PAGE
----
Why U.S. Public Transit Ridership Is Finally Growing - CityLab
For the subways, buses, and light rail lines of America, the last five years have been nothing but bad news. Since 2014, low gas prices, aging infrastructure, and the rise of Uber and Lyft have led to spiraling ridership on public transit systems from coast to coast.
But the latest statistics from the National Transit Database suggests that a turnaround may be afoot—thanks to service improvements in two major cities. Ridership across U.S. public transit agencies rose 2.2 percent compared to the same time period in 2018, the American Public Transportation Association reported last month. This was the second consecutive quarter to mark an increase, and the first consecutive quarter to post an increase since the end of 2014, when ridership hit a 50-year peak. The uptick in ridership between Q3 2019 and Q3 2018 amounted to about 54 million more trips.
This growth was driven almost entirely by an influx of subway, commuter rail, and bus trips in the New York City region, as well as subway trips on Washington, D.C.’s Metro. Both cities, which have the nation’s first- and third-highest shares of transit commuters, have weathered major reliability and maintenance crises in recent years and hemorrhaged riders as a result.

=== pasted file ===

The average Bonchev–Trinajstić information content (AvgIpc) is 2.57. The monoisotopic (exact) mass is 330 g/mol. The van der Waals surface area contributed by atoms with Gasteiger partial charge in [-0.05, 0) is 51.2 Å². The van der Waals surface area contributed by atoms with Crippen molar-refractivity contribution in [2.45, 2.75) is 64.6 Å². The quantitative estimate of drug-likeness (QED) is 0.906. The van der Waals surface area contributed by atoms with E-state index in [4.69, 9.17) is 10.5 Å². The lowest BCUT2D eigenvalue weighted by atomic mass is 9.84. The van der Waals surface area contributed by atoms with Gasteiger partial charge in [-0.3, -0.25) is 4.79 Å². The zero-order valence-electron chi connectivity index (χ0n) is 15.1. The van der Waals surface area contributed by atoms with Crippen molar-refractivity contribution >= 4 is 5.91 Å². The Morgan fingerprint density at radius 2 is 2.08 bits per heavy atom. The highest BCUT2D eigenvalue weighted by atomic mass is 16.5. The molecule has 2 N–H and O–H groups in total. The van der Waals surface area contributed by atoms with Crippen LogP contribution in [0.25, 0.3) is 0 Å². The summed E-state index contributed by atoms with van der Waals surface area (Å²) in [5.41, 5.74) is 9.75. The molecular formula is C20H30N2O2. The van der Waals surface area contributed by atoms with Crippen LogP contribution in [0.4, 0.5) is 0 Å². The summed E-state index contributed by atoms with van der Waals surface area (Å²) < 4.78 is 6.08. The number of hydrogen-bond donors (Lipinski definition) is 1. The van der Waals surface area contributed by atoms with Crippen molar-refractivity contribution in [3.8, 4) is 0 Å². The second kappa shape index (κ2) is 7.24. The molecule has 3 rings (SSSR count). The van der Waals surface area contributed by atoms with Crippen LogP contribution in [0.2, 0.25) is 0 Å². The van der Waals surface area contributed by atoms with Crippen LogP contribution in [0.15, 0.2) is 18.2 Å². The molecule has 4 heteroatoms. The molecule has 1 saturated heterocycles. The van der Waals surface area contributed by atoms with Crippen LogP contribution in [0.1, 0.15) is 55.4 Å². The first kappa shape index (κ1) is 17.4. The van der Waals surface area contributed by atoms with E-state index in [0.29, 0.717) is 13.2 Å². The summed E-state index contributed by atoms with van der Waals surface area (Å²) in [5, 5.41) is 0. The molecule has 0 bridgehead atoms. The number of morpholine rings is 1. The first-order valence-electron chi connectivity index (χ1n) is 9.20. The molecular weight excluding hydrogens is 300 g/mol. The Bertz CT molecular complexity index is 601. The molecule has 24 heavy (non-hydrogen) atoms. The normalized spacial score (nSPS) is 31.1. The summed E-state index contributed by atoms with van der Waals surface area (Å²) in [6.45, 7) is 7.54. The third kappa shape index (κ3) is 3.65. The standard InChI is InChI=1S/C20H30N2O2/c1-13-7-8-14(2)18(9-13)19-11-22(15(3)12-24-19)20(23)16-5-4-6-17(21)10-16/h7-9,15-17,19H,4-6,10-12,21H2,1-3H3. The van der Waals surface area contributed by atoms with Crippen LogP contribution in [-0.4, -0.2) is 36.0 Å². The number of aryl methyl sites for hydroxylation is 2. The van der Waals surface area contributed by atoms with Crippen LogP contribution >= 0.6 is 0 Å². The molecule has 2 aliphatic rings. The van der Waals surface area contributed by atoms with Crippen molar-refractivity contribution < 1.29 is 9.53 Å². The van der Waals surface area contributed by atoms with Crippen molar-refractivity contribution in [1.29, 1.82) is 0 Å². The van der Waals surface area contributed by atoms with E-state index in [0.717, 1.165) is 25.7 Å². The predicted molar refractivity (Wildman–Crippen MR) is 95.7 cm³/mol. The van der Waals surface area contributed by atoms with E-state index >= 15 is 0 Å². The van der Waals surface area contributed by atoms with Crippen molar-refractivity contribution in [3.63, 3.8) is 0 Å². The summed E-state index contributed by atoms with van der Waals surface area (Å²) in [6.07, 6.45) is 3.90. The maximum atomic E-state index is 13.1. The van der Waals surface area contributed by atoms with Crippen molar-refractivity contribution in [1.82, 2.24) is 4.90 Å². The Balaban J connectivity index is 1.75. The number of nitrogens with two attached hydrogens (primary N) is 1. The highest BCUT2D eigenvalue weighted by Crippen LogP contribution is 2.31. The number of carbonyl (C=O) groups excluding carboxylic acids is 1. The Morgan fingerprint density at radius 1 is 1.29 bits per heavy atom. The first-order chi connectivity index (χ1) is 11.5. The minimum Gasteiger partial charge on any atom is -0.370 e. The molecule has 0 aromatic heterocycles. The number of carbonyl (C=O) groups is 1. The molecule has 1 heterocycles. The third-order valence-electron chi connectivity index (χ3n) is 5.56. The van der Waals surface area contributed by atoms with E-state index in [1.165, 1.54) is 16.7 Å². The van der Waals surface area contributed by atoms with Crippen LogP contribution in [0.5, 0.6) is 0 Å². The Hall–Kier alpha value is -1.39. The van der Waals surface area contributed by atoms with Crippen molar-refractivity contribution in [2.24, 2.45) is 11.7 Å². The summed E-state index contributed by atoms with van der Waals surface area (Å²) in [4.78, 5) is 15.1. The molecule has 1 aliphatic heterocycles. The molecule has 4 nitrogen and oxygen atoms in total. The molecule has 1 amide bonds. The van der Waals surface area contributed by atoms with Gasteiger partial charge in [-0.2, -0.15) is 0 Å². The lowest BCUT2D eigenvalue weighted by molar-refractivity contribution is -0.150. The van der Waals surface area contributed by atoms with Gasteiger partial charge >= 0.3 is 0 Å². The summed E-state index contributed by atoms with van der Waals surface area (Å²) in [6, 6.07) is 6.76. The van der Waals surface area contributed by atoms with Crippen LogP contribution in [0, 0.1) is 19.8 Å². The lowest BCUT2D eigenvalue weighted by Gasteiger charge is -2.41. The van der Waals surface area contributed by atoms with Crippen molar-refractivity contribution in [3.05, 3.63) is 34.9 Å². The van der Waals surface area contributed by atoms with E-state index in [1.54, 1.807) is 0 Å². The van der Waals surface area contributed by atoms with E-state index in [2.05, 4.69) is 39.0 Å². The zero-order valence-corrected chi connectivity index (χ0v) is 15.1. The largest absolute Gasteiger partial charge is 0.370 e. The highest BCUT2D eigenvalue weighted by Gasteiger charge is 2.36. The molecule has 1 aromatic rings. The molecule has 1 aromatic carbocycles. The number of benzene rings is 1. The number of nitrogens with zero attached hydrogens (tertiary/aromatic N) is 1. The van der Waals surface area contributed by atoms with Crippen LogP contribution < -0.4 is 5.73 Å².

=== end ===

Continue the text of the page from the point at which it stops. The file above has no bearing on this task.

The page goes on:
The Washington Metropolitan Area Transit Authority’s nadir came in 2016, when the agency shut down all rail service following a cable fire, enraging District commuters. One year earlier, an electrical smoke incident had claimed the life of a rider in L’Enfant Plaza. In summer 2017, New York Governor Andrew Cuomo declared a “state of emergency” for New York City’s subway system, where on-time performance had dropped to just 65 percent on weekdays.
But both have since made substantial improvements, including a year of 24/7 track maintenance in D.C. and nearly $800 million of signal upgrades, drain clearing, and employee overtime payouts in New York. Upticks in ridership are a sign of success, said Yonah Freemark, a consultant and MIT researcher (and occasional CityLab contributor) whose blog, The Transport Politic, tracks transit usage in the U.S. and beyond. “The progress in New York and Washington is undoubtedly a product of those region's considerable efforts to improve service over the past few years.”